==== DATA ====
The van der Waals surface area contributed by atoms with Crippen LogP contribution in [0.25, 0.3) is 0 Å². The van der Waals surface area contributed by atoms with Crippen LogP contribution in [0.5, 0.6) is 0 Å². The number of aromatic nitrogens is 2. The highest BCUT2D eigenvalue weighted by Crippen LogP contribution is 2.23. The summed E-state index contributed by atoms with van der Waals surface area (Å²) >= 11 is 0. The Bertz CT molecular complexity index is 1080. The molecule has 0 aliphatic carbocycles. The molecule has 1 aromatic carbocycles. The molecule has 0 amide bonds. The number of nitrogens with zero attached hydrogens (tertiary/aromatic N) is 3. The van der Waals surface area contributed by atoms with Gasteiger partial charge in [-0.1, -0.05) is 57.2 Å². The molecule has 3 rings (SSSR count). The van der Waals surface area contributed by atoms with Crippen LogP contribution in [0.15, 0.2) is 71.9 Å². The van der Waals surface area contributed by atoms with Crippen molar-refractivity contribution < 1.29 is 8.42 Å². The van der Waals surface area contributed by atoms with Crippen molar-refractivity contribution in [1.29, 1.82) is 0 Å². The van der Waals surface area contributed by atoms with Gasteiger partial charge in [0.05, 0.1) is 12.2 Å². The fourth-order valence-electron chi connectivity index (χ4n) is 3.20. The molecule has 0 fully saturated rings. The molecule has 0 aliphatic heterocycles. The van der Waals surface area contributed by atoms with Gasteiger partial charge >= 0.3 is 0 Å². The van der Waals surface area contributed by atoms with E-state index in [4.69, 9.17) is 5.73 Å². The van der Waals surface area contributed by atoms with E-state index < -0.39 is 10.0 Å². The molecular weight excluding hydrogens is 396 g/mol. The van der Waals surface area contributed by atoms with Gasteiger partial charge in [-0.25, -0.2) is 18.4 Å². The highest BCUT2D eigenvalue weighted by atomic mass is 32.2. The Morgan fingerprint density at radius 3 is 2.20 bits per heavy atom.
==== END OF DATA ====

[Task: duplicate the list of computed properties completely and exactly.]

The van der Waals surface area contributed by atoms with Crippen LogP contribution in [0.25, 0.3) is 0 Å². The van der Waals surface area contributed by atoms with Crippen LogP contribution in [0.5, 0.6) is 0 Å². The number of aromatic nitrogens is 2. The highest BCUT2D eigenvalue weighted by Crippen LogP contribution is 2.23. The summed E-state index contributed by atoms with van der Waals surface area (Å²) >= 11 is 0. The Bertz CT molecular complexity index is 1080. The molecule has 0 aliphatic carbocycles. The molecule has 1 aromatic carbocycles. The molecule has 0 amide bonds. The number of nitrogens with zero attached hydrogens (tertiary/aromatic N) is 3. The van der Waals surface area contributed by atoms with Gasteiger partial charge in [-0.1, -0.05) is 57.2 Å². The molecule has 3 rings (SSSR count). The van der Waals surface area contributed by atoms with Crippen LogP contribution in [0.15, 0.2) is 71.9 Å². The van der Waals surface area contributed by atoms with Crippen molar-refractivity contribution < 1.29 is 8.42 Å². The van der Waals surface area contributed by atoms with Crippen molar-refractivity contribution in [1.29, 1.82) is 0 Å². The van der Waals surface area contributed by atoms with Gasteiger partial charge in [0.05, 0.1) is 12.2 Å². The fourth-order valence-electron chi connectivity index (χ4n) is 3.20. The molecule has 0 fully saturated rings. The molecule has 0 aliphatic heterocycles. The van der Waals surface area contributed by atoms with Gasteiger partial charge >= 0.3 is 0 Å². The van der Waals surface area contributed by atoms with E-state index in [4.69, 9.17) is 5.73 Å². The van der Waals surface area contributed by atoms with E-state index < -0.39 is 10.0 Å². The molecular weight excluding hydrogens is 396 g/mol. The van der Waals surface area contributed by atoms with Gasteiger partial charge in [-0.25, -0.2) is 18.4 Å². The highest BCUT2D eigenvalue weighted by atomic mass is 32.2. The Morgan fingerprint density at radius 3 is 2.20 bits per heavy atom.